By Henrylito D. Tacio
Photo Credit: Luca Zennaro/EPA/EFE/Shutterstock
During the early stage of the coronavirus disease 2019 (COVID-19) pandemic, it was apparent that to end the global crisis, vaccines must be developed and available to every person all over the world.
So, in April last year, the international community came together and the COVAX Initiative for equitable global access to COVID-19 vaccines came into existence. The objective was to ensure that people in all corners of the world will get access to COVID-19 vaccines once they are available, regardless of their wealth.
“COVAX participating countries are preparing to receive and use vaccines,” said a joint statement issued by WHO and United Nations Children’s Fund (UNICEF). “Health workers have been trained and cold chain systems primed.”
But what’s missing, as the statement admitted, “is the equitable supply of vaccines.”
“Of the 128 million vaccine doses administered so far, more than three quarters of those vaccinations are in just 10 countries that account for 60% of global GDP,” the two United Nations agencies pointed out.
The statement said that as of February 10, “almost 130 countries, with 2.5 billion people, are yet to administer a single dose.”
There are several COVID-19 vaccines now available. One of these is the Oxford/AstraZeneca, known as AZD1222. “It is made from a weakened version of a common cold virus (known as adenovirus) from chimpanzees,” BBC News reported. “It has been modified to look more like coronavirus – although it can’t cause illness.
“Once injected,” the BBC News stated, “it teaches the body’s immune system how to fight the real virus, should it need to.”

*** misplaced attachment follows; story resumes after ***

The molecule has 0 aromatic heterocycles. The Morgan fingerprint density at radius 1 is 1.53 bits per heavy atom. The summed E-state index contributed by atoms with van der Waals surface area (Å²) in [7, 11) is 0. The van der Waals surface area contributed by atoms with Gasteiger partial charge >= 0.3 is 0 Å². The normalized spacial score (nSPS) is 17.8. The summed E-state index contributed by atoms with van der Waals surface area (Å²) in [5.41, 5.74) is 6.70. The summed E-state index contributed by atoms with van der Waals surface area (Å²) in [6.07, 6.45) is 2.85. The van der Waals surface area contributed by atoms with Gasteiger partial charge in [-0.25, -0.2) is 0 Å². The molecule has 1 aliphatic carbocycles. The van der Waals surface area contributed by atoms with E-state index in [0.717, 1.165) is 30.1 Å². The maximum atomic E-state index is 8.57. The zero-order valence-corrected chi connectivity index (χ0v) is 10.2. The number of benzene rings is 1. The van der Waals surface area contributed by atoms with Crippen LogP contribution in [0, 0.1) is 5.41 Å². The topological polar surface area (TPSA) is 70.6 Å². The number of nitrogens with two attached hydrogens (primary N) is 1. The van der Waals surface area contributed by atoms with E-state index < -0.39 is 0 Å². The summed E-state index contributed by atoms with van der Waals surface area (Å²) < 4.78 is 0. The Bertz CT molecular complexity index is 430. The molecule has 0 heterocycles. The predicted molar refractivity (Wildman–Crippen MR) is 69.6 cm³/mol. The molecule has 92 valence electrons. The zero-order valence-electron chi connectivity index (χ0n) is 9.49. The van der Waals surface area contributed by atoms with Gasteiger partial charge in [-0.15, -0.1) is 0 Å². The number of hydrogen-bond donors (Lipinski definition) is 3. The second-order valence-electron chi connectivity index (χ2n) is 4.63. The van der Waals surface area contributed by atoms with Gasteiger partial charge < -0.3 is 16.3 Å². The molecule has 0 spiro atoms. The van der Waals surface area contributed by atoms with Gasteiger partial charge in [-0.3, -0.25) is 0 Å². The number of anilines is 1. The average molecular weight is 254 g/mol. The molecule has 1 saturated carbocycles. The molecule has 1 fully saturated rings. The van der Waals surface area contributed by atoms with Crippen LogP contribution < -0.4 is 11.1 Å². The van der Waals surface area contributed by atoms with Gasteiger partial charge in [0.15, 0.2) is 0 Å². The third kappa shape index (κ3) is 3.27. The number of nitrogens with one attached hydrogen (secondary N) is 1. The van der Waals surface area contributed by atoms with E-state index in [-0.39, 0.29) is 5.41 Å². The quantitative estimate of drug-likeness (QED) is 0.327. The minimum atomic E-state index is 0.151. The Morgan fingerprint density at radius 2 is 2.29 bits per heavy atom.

The AZD1222 is one of the COVID-19 vaccines being considered for national immunization in the Philippines. “The private sector and local government units will issue an advance payment for 20 percent for the AstraZeneca COVID-19 vaccines it ordered,” the Philippine Daily Inquirer reported, quoting an interview with vaccine czar Carlito Galvez Jr. on ABS-CBN News Channel.
Last February 11, the WHO Strategic Advisory Group of Experts on Immunization (SAGE) issued interim recommendations for use of this vaccine.
The SAGE is charged with advising WHO on overall global policies and strategies, ranging from vaccines and technology, research and development, to delivery of immunization and its linkages with other health interventions.
Since the vaccine supplies are still limited, the SAGE recommends that priority be given to health workers at high risk of exposure and older people, including those aged 65 or older.
Others who can also take the vaccine include persons with comorbidities that have been identified as increasing the risk of severe COVID-19, including obesity, cardiovascular disease, respiratory disease and diabetes.
Although further studies are required for persons living with HIV or auto-immune conditions or who are immunocompromised, people in this category who are part of a group recommended for vaccination may be vaccinated after receiving information and counselling.
Vaccination can be offered to people who have had COVID-19 in the past. But individuals may wish to defer their own COVID-19 vaccination for up to six months from the time of SARS-CoV-2 infection, to allow others who may need the vaccine more urgently to go first.
Vaccination can be offered to breastfeeding women if they are part of a group prioritized for vaccination. The United Nations does not recommend discontinuation of breastfeeding after vaccination.
What if the woman is still pregnant? While pregnancy puts women at higher risk of severe COVID-19, the SAGE admits that “very little data are available to assess vaccine safety in pregnancy.”